If I had $15, I’d settle in first with Dark Horse Presents #14 (Dark Horse, #7.99). This is no mere anthology: Dark Horses seems to be increasingly using it as an alternate means to serialize new single issue stories, especially with this new issue, as the publisher has expanded it to 100-plus pages. Nexus, Finder, a new Ghost series, AND the new Buddy Cops series by Nate Cosby and Evan Shaner? Sold! Moving on from that, I’d next get Saga #5 (Image, $2.99), which is completely not what I wanted this to be, and turned into something else I want even more. My third and final pick of this big week is Avengers Vs. X-Men #8 (Marvel, $3.99). I believe this is Bendis’ first issue as the lead writer post-Phoenix Force 5 and I’m interested to see him bring his dialogue to this. Seeing Adam Kubert on this brings up some questions for me, as I never really saw Kubert’s style fitting in with the overall aesthetic Marvel’s been pushing these past couple years.

If I had $30, I’d get a second anthology title – World War 3 Illustrated #43 (Top Shelf, $7.00). I’ve been remiss in buying this series for the past few years, but after stumbling over it in Previews a couple months back I made it a point to seek it out next time it came out. After that I’d get Glory #28 (Image, $2.99), Joe Keatinge and Ross Campbell’s warrior-woman epic. Each issue manages to outclass the one before it, and I’m thrilled and surprised Ross has been able to do five entire issues with no delays or fill-ins. Finally, I’d get Daredevil #15 (Marvel, $2.99). The media-sensitive side of me is torn about this book now because for a time it was considered Marvel’s best kept secret, but now with the creative team coming out of the Eisners with a wheelbarrow full of awards I have to throw away my elitist mentality and fight off my expectations that the quality will drop now that it’s more well-known. Good thing Chris Samnee is on it, and they’re off to Latveria!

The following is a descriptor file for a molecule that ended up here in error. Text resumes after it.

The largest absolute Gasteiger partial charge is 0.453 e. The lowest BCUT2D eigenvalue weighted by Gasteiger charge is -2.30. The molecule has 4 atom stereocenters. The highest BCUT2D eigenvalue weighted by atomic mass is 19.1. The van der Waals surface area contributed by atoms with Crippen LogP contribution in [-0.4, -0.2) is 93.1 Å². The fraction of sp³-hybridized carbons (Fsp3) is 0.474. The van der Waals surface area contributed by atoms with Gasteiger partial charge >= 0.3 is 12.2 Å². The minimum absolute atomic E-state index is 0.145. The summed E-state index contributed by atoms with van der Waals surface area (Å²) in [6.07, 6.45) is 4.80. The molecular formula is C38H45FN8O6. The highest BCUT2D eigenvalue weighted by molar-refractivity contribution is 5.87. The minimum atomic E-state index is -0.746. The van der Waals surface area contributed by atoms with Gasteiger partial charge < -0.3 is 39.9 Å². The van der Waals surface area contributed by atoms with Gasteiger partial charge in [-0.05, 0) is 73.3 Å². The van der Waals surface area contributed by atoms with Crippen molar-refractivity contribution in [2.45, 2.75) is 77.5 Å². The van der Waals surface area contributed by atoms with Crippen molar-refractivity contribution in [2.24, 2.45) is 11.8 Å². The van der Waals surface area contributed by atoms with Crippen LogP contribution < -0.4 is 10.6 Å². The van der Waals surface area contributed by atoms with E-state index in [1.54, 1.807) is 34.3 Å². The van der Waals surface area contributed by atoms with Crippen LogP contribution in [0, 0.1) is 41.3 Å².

If I could splurge, I’d get Stuff of Legend Omnibus, Vol. 1 (Th3rd World Studios, $29.99). I remember reading a preview of this in a previous Free Comic Book Day sampler issue, but I seemed to have missed or forgotten about it in whatever single issues it’d been released in, so I’m glad I took notice of this. I’m a big fan of artist Charles Paul Wilson III, and this story of kids’ toys fighting in World War II sounds so crazily fun I’m excited to read it all in one sitting.

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SDCC ’12 | A roundup of news and announcements from Thursday

Sandman

Thursday may have started a bit slow in the news department, but it sure ended with a huge bang. Here’s a roundup of announcements that hit today from Comic-Con International in San Diego:

• Neil Gaiman announced via video that he will write a new Sandman miniseries that will detail what happened to Morpheus to allow him to be so easily captured in The Sandman #1. J.H. Williams III will provide the art. “It was a story that we discussed telling for Sandman‘s 20th anniversary,” Gaiman said, “but the time got away from us. And now, with Sandman‘s 25th anniversary year coming up, I’m delighted, and nervous, that that story is finally going to be told.” The series will be published by Vertigo sometime next year.

• Mark Waid, Shane Davis and Max Brooks will team to create Shadow Walk, a graphic novel coming out next year from Legendary Comics.

• Legendary will also publish the Majestic Files by J. Michael Straczynski, which will feature art by Geoff Shaw and Matt Banning.